List of Rap/Hip Hop Microgenres



Subgenre most associated with the West Coast Hip Hop scene heavily influenced by 1970s funk and specifically Parliament-Funkadelic’s P-Funk music.  The term is shortened for Gangsta-Funk and the music combines the P-Funk sound with gangsta rap content.  It incorporates multi-layered and melodic synthesizers, slow hypnotic grooves, deep bass, often background female vocals, a high pitched portamento saw wave synthesizer lead.  The flows often have a lazy or smooth way of rapping that emphasize rhythmic cadence.  As opposed to direct sampling, G-Funk often has musicians replay samples with alterations to fit into the song.


Bounce Music

Energetic Style of Hip Hop formed in New Orleans in the late 1980s.  Bounce is characterized by call-and-response-style party and Mardi Gras Indian chants and dance call-outs that are frequently hypersexual. These chants and call-outs are typically sung over the “Triggerman beat” which is sampled from the songs “Drag Rap” by the Showboys and “Brown Beat” by Cameron Paul.  The sound of bounce has primarily been shaped by the recycling and imitation of the “Drag Rap” sample: its opening chromatic tics, the intermittent shouting of the word “break”, the use of whistling as an instrumental element (as occurs in the bridge), the vocoded “drag rap” vocal and its brief and repetitive melody and quick beat (which were produced with use of synthesizers and drum machines and are easily sampled or reproduced using like-sounding elements).  Typical of bounce music is the “shouting out” of or acknowledgment of geographical areas, neighborhoods and housing projects, particularly of the New Orleans area.  Although hit songs with bounce elements have charted it remains primarily a localized underground subgenre.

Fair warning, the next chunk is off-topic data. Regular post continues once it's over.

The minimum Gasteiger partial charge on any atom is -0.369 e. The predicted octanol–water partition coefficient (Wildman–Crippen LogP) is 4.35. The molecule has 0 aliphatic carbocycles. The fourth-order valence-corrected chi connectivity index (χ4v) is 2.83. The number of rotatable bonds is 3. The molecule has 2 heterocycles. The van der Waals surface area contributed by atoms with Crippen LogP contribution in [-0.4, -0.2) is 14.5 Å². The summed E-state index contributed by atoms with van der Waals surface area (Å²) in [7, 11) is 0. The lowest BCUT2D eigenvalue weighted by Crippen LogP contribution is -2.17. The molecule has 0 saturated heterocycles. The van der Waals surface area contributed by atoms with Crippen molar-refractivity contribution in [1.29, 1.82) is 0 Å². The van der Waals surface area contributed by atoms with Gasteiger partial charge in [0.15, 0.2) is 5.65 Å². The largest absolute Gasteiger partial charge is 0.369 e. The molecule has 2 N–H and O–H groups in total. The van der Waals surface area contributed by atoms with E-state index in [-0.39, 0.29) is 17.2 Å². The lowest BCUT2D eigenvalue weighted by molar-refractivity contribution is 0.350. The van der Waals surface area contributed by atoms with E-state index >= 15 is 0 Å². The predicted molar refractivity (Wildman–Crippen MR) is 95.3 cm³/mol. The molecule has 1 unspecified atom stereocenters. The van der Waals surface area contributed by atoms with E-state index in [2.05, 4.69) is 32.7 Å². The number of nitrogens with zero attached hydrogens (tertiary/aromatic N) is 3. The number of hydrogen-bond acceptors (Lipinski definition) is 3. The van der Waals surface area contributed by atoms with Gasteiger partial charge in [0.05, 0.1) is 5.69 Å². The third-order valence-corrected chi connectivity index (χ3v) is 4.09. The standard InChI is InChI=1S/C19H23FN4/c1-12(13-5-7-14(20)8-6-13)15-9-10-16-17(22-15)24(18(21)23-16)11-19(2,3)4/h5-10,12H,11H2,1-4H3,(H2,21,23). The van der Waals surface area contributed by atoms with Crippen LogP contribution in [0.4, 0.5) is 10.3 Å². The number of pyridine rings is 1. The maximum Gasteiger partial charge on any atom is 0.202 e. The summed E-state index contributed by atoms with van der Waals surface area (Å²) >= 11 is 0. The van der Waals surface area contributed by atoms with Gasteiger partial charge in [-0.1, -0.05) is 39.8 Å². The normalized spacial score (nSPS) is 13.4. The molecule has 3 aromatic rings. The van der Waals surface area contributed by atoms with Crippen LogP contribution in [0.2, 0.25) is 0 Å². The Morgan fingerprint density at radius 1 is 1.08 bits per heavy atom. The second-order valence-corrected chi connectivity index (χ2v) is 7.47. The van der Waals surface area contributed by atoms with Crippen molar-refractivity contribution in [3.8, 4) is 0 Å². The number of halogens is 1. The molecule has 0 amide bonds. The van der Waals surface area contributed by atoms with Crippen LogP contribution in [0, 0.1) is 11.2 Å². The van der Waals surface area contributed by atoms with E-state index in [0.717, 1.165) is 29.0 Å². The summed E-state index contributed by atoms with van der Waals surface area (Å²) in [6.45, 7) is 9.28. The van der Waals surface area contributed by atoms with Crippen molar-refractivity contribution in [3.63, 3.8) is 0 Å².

Christian Rap

Cloud Rap

Conscious Rap

Chopped & Screwed


Mafioso Rap

Melodic Rap


Pop Rap

Sometimes considered Hip Pop, this fusion genre combines rap verses with melodious vocals on the hook and catchy tunes traditionally found in Pop music.  The lyrics are usually more lighthearted, simple, and targeted at casual music fans and the radio.  Pop rap hit its peak in the early 80s and early 90s but has maintained a presence  throughout all Hip Hop history.